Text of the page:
Thanks to Citizens United, it is perfectly legal for your employer to tell you who to vote for, and its becoming increasingly common. Corey Robin has some examples. The entire piece is quite good, you should just go read it. He notes not only examples of companies exercising their “free speech” by telling their employees how they should vote, but of attempts to limit those employees own freedom of speech. Today, a recording of Mitt Romney encouraging employers to tell their employees how to vote was released.
This is coercion, plain and simple. It will no doubt be defended as an economic argument, They didn’t say vote or you’re fired, they said if the wrong guy wins the economy will go to hell and you’ll get laid off, and I suppose that is technically true. The coercive power, though, is the same. I am well aware that freedom of speech refers to the freedom from government reprisal, and I have often argued that freedom of speech is not freedom from consequence. In this case though, I don’t believe freedom of speech holds up as a defense. Free elections are critical to a democracy. If we allow people in a position of power to threaten, either directly or implicitly, negative consequences for voting in a way they don’t like, then we do not have free elections. No one should have to be faced with the choice of voting their conscience or losing their job.
This is yet another consequence of inequality in America. Those with the means to lose their job will be able to ignore their employer and vote their conscience, those without those means will not. The typical “free markets” argument here goes that if you don’t like your company’s policy, you should quit. Companies that hold these noxious policies won’t be able to attract good employees and will fail, and so the problem will be resolved. That sounds fantastic in an economics classroom. In the real world, though, its horse shit. Some people, maybe even most people, may have the luxury to quit their job over a principled disagreement. There will remain many, though, who do not. For any number of reasons, there are quite a few people who simply cannot quit their job, regardless of what indignities or abuses they are subject to. The consequences, for them, would be worse than enduring. Perhaps they’ll lose their healthcare and be unable to get it back. Perhaps they simply can’t afford to miss a paycheck or perhaps they can’t leave town and have no other options locally. Whatever the case may be, quite a few people are at the mercy of their employer. If they are told to vote a certain way or lose their job, they will. Folks who support Citizens United on free speech grounds often talk about the coercive power of the State. But it seems like they are happy to ignore completely the coercive power of employers. For example:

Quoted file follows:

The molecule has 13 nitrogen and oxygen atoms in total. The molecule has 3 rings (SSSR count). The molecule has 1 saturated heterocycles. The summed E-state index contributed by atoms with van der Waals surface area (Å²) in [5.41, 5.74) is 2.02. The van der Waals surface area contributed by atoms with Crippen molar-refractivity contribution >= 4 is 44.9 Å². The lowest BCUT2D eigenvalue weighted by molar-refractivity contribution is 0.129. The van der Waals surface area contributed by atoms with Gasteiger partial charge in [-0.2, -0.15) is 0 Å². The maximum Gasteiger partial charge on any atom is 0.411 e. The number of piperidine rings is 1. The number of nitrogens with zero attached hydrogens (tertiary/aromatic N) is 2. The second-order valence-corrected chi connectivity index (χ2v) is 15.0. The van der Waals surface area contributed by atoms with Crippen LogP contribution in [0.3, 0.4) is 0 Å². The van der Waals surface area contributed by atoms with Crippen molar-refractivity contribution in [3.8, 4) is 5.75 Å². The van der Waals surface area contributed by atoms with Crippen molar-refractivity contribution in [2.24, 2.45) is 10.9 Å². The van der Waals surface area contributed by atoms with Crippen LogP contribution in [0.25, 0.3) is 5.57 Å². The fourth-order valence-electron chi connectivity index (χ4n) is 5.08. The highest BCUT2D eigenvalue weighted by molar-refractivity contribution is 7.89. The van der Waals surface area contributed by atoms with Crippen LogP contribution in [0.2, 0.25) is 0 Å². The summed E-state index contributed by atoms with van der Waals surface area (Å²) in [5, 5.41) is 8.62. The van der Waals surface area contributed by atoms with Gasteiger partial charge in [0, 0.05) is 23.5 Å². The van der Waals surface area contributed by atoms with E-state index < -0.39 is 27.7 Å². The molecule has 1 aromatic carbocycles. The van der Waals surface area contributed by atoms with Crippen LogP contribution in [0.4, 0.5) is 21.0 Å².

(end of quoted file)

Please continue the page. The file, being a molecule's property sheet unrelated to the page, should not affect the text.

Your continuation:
the largest privately held coal company in the nation, Murray Energy, has routinely coerced its employees in to giving to GOP candidates. In the process, Murray Energy workers became the second largest block of donors to Republican Speaker of the House John Boehner’s 2009-2010 coffers. “We have been insulted by every salaried employee who does not support our efforts,” wrote company CEO Robert Murray in a March 2012 letter to employees obtained by The New Republic; attached was a list of employees who had not yet attended fundraisers.
A September 2010 letter lamenting insufficient contributions to the company PAC is more pointed. “The response to this letter of appeal has been poor,” Murray writes. “We have only a little over a month left to go in this election fight. If we do not win it, the coal industry will be eliminated and so will your job, if you want to remain in this industry.”
We cannot allow people to be coerced into voting a certain way. That’s not freedom. Say what you will about the rest of Citizens United, but it absolutely must not ever be legal for an employer to attempt to coerce an employees vote. This is about as far from freedom and democracy as can be, and it is supported by the Supreme Court Of The United States.
Corporations are people too, my friend. Actual people, on the other hand, can fuck off.
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